“We have never had that kind of content before, and it opens up all these new worlds we can use. It’s going to be a lot of fun.”
Hot Shots certainly has to stretch a long way, from three-years-olds arguably more interested in Bluey to 12-year-olds dipping into young adult fiction.
“What we found with the old tennis brand is it skewed too young. The specific brief around Hot Shots is how we make it appeal to that older end of kids playing tennis, as that’s where we need to build the most connection and have retention into the program,” Pitt says.
“But because the identity is a little more grown up than previously, the question was how we make sure we maintain something that grabs the attention of younger kids and brings more personality and injection of fun into that identity. The guys came up with the concept of having characters, which might be a mix of animated and drawn, and which might come to life in real life.”
Tennis Australia has begun creating resources using the characters as learning tools to help kids understand court and game skills, as well as how tennis connects back to life skills and emotion.
“At next year’s Australian Open, we’ll have the physical version of these characters there, dancing around, giving kids high fives and the rest of it,” Duncan says. “This connected, playful world we have created has changed the game for us. Not only by creating more efficiencies in what we do, because we don’t have to have a completely different voice or personality for everything, which from a sustainability perspective is going to help us long-term, but it’s also a visual way to talk to our belief system. We believe playing makes life better.”
Initial learnings and ROI
The big prize Tennis Australia has its sights set on is becoming the number one participator sport in Australia by 2030. One pillar to this is its ‘Game On’ participation strategy, a virtuous cycle of inspiring more people to play tennis more often and in doing so, strengthen clubs, venues and coaches and the talent pipeline, which in turn, creates more fans and more participation.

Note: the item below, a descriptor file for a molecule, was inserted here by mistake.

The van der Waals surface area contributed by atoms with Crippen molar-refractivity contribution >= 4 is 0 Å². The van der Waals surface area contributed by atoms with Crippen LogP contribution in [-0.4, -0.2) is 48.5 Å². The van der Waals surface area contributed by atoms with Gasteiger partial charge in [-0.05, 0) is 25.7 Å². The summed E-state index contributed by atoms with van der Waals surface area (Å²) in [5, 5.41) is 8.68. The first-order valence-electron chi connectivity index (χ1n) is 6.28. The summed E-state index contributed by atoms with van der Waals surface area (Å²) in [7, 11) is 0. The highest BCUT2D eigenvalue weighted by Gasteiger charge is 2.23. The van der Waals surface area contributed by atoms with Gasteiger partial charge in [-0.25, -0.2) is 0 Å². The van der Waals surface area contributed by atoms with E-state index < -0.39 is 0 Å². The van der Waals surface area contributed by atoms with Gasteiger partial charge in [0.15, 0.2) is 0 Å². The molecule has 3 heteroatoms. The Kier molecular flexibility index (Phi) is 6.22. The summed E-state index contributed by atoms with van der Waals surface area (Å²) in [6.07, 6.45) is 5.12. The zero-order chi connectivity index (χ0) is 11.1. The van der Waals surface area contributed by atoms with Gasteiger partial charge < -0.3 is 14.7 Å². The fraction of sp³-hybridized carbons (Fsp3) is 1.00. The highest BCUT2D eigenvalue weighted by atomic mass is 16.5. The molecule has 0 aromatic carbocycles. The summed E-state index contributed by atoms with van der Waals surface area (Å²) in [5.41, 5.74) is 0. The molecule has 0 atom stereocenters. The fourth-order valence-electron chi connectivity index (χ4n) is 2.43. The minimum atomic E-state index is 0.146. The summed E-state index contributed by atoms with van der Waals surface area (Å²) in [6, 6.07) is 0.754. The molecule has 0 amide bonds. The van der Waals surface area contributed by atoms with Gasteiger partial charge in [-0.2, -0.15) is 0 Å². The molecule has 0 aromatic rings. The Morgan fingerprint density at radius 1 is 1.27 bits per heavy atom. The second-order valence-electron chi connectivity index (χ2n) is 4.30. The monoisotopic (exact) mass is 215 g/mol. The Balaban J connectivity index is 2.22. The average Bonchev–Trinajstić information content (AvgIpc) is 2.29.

“Brand health index and our marketing objectives for growing the funnel for tennis products are elements we will monitor and measure closely to show the correlation between our brands and the broader business ambition,” Duncan says.
Developing the masterbrand process also triggered a more holistic view of everything that is Tennis Australia.
“We needed some visual cues to help create that excitement and idea of doing things differently. The brand work itself has helped to underline the changes we’re making as an organisation that are more on the strategic level, from changing the programming content itself and what is delivered, to the types of partners coming onboard and models of governance across the country,” Duncan says.
“Brand is a very dynamic way to do that. You can put a line in the sand on where you’re doing things differently.”
Initial indicators suggest things are on the right track for Duncan, short and longer term.
“Whether it’s off the back of the brand, and/or interest in tennis at the moment, we have seen in the last six weeks year-on-year growth, more interest and positive sentiment is growing. It’s where we want to be leading into the next summer,” she says.